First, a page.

Sandra Indeed, they were looking for the perfect Pepsi when they should have been looking for the perfect Pepsis. This doesn't sound big. But for him, it was a really, really big revelation.
Kai Because it pointed to the problem of choice or creating products for different tastes.
Sandra There wasn't one perfect one. Some people liked it sweeter, some people liked it less sweet. And he actually built his entire career and reputation of this. From this, he went on to work with Campbell, who makes Prego the pasta sauces, and he became incredibly famous for pointing out the fact that there was no one perfect pasta sauce, but rather perfect pasta sauces. And his chunky pasta sauce, and there wasn't the chunky one on the market until Howard Moskowitz, actually made Prego and Campbells about $600 million.
Kai And so there's a learning in pasta sauces for the cultured meat industry, which is that once we move beyond the more homogenous scrambled up burger meat, to creating the perfect steak, or finding the perfect cow, the perfect cells for steak meat, we're actually looking at a much more complex problem because we will want to create different cell lines and different kinds of cultured steaks. So another layer of complexity that this industry will have to grapple with, as they're trying to create commercially viable muscular meat products.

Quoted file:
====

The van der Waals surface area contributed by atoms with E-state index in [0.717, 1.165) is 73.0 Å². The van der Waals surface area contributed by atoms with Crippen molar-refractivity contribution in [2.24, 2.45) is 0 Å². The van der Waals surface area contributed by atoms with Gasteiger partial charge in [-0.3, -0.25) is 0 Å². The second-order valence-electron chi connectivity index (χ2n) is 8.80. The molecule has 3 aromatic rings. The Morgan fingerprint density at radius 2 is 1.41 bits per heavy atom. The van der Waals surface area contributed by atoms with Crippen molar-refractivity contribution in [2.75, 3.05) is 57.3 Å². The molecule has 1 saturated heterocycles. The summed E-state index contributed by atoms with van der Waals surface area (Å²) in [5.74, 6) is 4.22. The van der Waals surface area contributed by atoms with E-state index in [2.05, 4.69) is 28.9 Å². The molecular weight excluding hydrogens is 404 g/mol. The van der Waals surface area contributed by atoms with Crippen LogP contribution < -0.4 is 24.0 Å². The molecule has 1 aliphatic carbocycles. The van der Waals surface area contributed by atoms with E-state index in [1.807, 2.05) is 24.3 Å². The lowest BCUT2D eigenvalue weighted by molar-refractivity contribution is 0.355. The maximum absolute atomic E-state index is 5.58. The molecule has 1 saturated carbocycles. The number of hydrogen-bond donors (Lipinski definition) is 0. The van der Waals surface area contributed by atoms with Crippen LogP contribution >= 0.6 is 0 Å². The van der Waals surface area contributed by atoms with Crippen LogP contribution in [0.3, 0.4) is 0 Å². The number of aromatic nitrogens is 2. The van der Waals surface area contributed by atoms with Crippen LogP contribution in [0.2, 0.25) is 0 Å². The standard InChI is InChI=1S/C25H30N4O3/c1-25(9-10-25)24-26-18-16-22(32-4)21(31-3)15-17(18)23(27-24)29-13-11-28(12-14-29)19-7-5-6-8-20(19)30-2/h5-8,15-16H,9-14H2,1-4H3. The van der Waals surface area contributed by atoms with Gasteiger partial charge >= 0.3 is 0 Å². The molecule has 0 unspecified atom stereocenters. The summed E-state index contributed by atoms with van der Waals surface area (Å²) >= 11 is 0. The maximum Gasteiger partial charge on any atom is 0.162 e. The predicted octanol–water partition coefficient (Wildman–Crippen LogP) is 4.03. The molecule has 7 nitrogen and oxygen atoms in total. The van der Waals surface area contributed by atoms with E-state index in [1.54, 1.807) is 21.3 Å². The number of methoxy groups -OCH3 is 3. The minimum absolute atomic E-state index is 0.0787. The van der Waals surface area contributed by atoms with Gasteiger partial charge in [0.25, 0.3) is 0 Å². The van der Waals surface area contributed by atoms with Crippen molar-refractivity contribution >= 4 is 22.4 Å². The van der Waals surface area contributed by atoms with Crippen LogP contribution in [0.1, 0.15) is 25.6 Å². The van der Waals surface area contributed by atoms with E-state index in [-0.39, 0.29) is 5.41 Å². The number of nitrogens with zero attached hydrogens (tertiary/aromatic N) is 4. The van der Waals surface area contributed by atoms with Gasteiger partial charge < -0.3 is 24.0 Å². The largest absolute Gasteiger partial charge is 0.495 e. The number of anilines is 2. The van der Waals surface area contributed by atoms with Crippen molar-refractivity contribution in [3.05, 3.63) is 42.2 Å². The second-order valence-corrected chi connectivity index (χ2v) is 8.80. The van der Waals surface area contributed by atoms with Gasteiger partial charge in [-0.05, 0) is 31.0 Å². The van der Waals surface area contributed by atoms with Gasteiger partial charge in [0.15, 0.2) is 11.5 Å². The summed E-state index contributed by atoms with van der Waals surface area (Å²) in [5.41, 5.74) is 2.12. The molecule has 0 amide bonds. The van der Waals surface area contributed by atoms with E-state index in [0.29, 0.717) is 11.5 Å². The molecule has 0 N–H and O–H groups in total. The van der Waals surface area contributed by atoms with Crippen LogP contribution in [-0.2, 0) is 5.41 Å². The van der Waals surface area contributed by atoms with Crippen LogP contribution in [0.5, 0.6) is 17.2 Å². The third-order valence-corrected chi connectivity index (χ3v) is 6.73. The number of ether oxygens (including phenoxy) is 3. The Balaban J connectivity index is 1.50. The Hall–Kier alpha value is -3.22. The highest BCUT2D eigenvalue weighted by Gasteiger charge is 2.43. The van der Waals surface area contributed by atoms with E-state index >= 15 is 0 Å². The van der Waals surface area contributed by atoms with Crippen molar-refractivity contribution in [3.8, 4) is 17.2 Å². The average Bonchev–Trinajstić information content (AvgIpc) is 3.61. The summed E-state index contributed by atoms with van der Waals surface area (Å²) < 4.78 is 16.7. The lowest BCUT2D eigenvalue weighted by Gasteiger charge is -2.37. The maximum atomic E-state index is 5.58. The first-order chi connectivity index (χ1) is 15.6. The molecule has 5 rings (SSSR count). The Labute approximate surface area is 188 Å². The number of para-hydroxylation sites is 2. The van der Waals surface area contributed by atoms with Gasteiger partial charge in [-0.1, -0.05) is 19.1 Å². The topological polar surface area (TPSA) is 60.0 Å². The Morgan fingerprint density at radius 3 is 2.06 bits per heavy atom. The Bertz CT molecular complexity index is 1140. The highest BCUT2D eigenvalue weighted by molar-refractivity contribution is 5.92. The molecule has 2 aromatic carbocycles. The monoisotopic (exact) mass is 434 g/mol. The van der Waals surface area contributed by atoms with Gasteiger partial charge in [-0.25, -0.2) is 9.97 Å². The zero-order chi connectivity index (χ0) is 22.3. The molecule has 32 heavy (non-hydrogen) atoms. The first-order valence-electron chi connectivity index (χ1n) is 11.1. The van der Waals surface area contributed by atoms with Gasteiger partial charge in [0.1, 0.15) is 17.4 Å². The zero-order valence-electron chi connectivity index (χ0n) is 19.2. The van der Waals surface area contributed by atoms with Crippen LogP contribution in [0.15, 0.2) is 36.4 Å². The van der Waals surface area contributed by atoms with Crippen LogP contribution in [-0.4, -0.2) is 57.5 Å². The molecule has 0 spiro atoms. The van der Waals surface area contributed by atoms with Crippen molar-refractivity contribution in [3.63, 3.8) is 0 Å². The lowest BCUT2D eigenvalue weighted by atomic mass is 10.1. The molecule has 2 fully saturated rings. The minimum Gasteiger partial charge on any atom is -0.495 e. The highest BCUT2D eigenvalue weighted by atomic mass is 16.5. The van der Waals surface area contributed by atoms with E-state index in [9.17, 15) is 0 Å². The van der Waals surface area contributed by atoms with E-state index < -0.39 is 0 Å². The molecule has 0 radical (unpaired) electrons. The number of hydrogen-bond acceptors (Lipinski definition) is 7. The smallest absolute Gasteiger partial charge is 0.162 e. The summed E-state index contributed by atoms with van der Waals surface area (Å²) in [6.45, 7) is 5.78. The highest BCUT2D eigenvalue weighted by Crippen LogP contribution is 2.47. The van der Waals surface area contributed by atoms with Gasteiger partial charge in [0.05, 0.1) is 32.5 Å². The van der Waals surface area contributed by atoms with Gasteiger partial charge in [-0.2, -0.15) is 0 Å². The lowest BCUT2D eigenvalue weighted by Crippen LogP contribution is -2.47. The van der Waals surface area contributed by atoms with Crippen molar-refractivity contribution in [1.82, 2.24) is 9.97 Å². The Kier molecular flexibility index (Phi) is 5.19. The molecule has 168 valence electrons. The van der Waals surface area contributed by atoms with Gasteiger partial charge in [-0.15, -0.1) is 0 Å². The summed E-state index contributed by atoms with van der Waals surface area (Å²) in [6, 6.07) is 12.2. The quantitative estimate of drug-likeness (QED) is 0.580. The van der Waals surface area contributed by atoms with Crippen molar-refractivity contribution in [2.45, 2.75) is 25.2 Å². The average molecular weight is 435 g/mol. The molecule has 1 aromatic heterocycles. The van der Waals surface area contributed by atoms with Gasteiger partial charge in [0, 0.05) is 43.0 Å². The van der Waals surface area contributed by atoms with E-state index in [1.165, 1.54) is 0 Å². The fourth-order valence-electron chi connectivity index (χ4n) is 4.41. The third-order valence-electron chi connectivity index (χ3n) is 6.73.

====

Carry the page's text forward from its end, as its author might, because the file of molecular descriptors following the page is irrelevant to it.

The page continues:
Sandra And now for something not completely different, electric vehicles.
Kai Another story this week about an industry that is still finding its footing. An article in The Verge, reporting on electric vehicles startups that have recently raised a ton of cash using SPAC based IPOs, by the way, a topic for another day, which are cashed up but face a lot of problems.
Sandra So these are special purpose acquisition companies?
Kai Basically a sped up process to do an IPO, an initial public offering of a company, bringing it to the share market. So quite a few of these electric vehicle startups, so the second tier after Tesla have made it to the financial market by grappling with all sorts of problems in bringing their products to market.
Sandra So while some of these electric vehicles startups are in the cabbage, concrete, cultured cow steaks land like Nikola, which was the buzz in the industry for having hydrogen trucks a few years ago. Then it turns out it wasn't all that easy, and federal prosecutors are investigating the claims that the company made to investors. There are however many other companies in this basket, Lordstown Motors, Lucid Motors and so on, that do have products that they could bring to market.
Kai But it turns out that what is largely engineering-focussed startups that concentrate on creating great products, new battery technologies or electric vehicle offerings in product categories that Tesla isn't active in. It isn't all that easy to create operations at a scale.